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Andy Murray has revealed that an inspirational chat with his daughter helped fuel his quest for a fourth Olympic medal that would represent the “best achievement” even in his glittering career.
The 34-year-old was convincingly beaten in the third round at Wimbledon earlier this month by Denis Shapovalov after missing much of the past three years through injury and, despite falling outside the world’s top 100, is convinced that he can recapture past Olympic glories in Japan.
Murray is aiming for a third consecutive Olympic singles gold and, having also won silver in the mixed doubles with Laura Robson at London 2012, has set himself the target of another medal.
“That's the goal,” he said. “I'm also in a slightly different position to what I was five years ago when I would have been expected to get one. That's maybe not the case this time around. But for me it would be probably my best achievement after everything that's gone on the last few years.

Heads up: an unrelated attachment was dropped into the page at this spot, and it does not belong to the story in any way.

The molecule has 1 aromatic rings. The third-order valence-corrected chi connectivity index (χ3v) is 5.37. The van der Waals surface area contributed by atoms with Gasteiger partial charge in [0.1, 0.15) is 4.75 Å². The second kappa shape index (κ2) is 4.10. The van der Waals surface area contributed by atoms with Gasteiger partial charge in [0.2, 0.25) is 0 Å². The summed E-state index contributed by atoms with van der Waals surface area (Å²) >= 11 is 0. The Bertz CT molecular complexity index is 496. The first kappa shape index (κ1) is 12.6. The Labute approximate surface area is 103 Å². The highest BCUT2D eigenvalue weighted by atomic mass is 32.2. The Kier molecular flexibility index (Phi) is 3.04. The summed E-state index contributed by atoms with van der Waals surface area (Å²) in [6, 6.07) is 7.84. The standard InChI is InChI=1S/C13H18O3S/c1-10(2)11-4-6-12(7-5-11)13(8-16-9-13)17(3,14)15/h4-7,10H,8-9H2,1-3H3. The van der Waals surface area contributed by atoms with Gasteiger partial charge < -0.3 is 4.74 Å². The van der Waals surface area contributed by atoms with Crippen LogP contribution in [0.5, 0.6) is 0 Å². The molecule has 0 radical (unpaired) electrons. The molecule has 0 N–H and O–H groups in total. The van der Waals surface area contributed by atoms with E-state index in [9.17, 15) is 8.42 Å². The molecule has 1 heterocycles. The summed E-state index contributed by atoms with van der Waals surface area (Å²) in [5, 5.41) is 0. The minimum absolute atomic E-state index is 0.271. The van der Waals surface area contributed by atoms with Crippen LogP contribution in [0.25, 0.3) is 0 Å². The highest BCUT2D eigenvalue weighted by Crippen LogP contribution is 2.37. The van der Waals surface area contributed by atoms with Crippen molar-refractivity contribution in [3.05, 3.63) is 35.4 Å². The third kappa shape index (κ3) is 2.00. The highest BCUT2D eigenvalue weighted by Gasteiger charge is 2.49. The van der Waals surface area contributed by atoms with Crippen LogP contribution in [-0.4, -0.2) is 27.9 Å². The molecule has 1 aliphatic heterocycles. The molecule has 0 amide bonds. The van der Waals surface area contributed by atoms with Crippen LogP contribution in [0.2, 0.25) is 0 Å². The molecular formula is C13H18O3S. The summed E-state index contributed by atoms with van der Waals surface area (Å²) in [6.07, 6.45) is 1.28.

"I'm motivated for that reason alone. I still believe that I can do that. I know this could be the last one for me. I want to go out there and leave everything out on the court, fight for every single point.”
Murray and his wife Kim have four children under the age of five and he admitted that his Wimbledon experience had caused questions and doubts in his own mind.
"I was very disappointed,” he said. “With each major tournament that passes ... when I'm getting asked questions, a lot of it is always about my future. And also, when I haven't performed as well as I'd like to, you question things, doubt yourself a little bit.
"When I got home the day after my match, my daughter said to me, 'Daddy you're home because you lost another tennis match'. I said to her, 'Yes I did but what do you do when you lose at something?'
"And she said, 'You try and try again'. And I was like, 'Yes, that's what I want to do'. I want to keep playing because I enjoy it. I still think I can play at a high level.”